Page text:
Residents involved in NIMBY causes across the city may have already gotten their isolationist wish—to the potential detriment of their own property value.
“I’m really concerned about my property value going down” is not a statement that’s going to garner much sympathy in Toronto these days. In a city where a detached home costs over $1 million and low vacancy rates are pushing rental prices higher and higher, thousands of families are struggling. More than 78,000 households are currently waiting up to 10 years for affordable housing, hoping to land a place where they don’t have to choose between paying the rent and putting food on the table.
That’s not the case at Yonge and Eglinton, though. As yesterday’s article in the Toronto Star revealed, a group of residents in the affluent North Toronto neighbourhood are so concerned with maintaining the value of their million-dollar homes that they have banded together as the Density Creep Neighborhood [sic] Alliance to fight a new development proposal. It’s not a towering condominium that’s got them up in arms, but rather a four-storey townhouse complex where units will sell for an average of $500,000.
It would be comforting to think that this kind of upper-class entitlement is limited to only a small pocket of the city. But as the Star notes, similar battles against mid-rise developments are currently being waged elsewhere on Eglinton and in Leslieville. A half-million-dollar price tag hardly counts as affordable housing, but even if it did, the Density Creep Neighborhood Alliance’s fears would be unfounded. A significant number of studies have demonstrated that affordable housing developments have either neutral or positive effects on the property values of the surrounding community. Not-in-My-Backyard (or NIMBY) sentiment, however, is rarely grounded in evidence. Instead, it trades in the euphemistic language of neighbourhood “character” and “community,” while hiding a dark undertone—one that is increasingly reflective of the Toronto we already live in.
David Hulchanski, a professor of housing and community development at the University of Toronto, has spent years documenting how Toronto evolved from a mixed-income city to an increasingly segregated one. His “Three Cities” research [PDF], which was updated earlier this year, shows that from 1990 to 2012 the average household income in a number of neighbourhoods, such as North Toronto, increased by more than 20 per cent. In roughly the same number of neighbourhoods, though, average household income declined by 20 per cent. Meanwhile, the number of middle-income communities, which accounted for the majority of Toronto in 1990, dropped to less than a third of all census tracts.
This means that groups like the Density Creep Neighborhood Alliance are already winning, even if they don’t know it yet. Wealthy Torontonians are increasingly concentrated in downtown and midtown enclaves, while low-income residents are relegated to the inner suburbs, with limited access to transit, grocery stores, and other essential services.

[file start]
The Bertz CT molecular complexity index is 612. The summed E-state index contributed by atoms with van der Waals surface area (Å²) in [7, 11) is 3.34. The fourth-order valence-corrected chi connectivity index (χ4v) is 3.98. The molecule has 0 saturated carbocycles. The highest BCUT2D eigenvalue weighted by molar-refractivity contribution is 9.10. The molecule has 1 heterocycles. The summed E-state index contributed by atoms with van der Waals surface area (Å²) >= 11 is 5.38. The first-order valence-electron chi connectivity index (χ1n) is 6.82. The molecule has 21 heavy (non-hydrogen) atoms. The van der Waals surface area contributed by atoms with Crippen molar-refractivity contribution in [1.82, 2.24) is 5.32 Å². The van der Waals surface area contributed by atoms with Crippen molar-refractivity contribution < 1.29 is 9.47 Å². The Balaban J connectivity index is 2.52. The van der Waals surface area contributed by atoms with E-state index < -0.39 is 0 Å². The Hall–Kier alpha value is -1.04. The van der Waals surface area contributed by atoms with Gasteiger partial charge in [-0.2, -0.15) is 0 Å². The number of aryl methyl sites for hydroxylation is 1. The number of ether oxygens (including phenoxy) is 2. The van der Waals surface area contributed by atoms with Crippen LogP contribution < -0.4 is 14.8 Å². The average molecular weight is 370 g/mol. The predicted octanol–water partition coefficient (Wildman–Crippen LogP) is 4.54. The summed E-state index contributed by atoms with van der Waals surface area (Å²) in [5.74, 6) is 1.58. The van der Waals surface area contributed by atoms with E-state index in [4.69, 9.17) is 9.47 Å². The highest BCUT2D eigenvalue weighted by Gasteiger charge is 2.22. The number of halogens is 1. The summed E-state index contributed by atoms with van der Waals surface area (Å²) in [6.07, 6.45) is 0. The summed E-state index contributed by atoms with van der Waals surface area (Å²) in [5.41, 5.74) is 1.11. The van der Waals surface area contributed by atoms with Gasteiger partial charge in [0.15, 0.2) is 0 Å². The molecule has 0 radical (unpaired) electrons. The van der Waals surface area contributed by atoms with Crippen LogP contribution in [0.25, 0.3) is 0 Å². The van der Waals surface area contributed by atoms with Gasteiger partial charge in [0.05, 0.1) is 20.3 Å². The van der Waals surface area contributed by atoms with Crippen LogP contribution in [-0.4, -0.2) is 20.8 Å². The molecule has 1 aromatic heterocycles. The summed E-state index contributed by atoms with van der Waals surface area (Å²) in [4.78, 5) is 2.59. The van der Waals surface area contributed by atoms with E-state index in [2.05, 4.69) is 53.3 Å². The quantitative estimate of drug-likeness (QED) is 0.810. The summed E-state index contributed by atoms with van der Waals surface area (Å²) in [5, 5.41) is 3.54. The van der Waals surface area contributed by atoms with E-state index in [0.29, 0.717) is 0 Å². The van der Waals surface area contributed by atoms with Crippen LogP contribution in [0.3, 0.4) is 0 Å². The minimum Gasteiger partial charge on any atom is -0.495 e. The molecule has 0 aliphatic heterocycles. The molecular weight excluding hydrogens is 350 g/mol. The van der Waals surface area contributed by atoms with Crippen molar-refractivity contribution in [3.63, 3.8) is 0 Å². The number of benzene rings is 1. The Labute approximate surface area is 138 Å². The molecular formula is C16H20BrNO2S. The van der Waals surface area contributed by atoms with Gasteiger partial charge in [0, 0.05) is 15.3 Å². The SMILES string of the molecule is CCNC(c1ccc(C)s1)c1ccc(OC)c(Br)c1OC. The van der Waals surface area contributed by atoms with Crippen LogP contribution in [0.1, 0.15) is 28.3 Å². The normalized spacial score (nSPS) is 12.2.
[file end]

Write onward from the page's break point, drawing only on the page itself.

It is important to note this segregation has a racial element, too. Residents in Hulchanski’s high-income “City 1” neighbourhoods are 82 per cent white, compared to the low-income City 3, where 47 per cent of residents are black, Chinese, or South Asian. The percent of residents who are foreign-born is more than twice as high in City 3 than in City 1. It comes as little surprise, then, that all the folks pictured on the Density Creep Neighborhood Alliance website and Facebook page are white.
Meanwhile, south of the border, anger over decades of racially segregated housing policies is reaching a boiling point. A recent New York Times editorial argued that in order to rectify America’s legacy of segregation, affordable housing must be created in “low-poverty, high opportunity neighborhoods”—neighbourhoods just like North Toronto.
There are a number of approaches that could help return Toronto to a city of mixed-income communities with diverse residents. Inclusionary zoning, wherein all new private developments have to include a percentage of units that are affordable to low and mid-income households, has had some success in increasing housing affordability in American cities, as well as Vancouver and Montreal. (The City of Toronto is currently restricted from adopting inclusionary zoning without the approval of the Province, but efforts are underway to make this possible.) Increasing government investment in existing social housing assets, which are badly in need of repair, and creating new, vibrant social-housing communities throughout the city would help diversify communities. And incentives for mid-rise developments, which are limited to six storeys on narrow streets and 11 storeys on arterial roads, have been touted by experts from the Pembina Institute to Toronto’s chief planner Jennifer Keesmaat as key to boosting the amount of affordable housing.
But none of these options are likely to please the Density Creep Neighborhood Alliance. These residents, and those involved in NIMBY causes across the city, want to isolate themselves from “transients” and other Torontonians that they deem undesirable. They want to erect a wall, as one member of the Alliance proudly stated, similar to the one in the Game of Thrones series, which will keep them “safe” from outsiders. The sad thing is, they’ve already gotten their wish.
Wyndham Bettencourt-McCarthy is a policy analyst in the affordable housing sector and a former Torontoist contributor.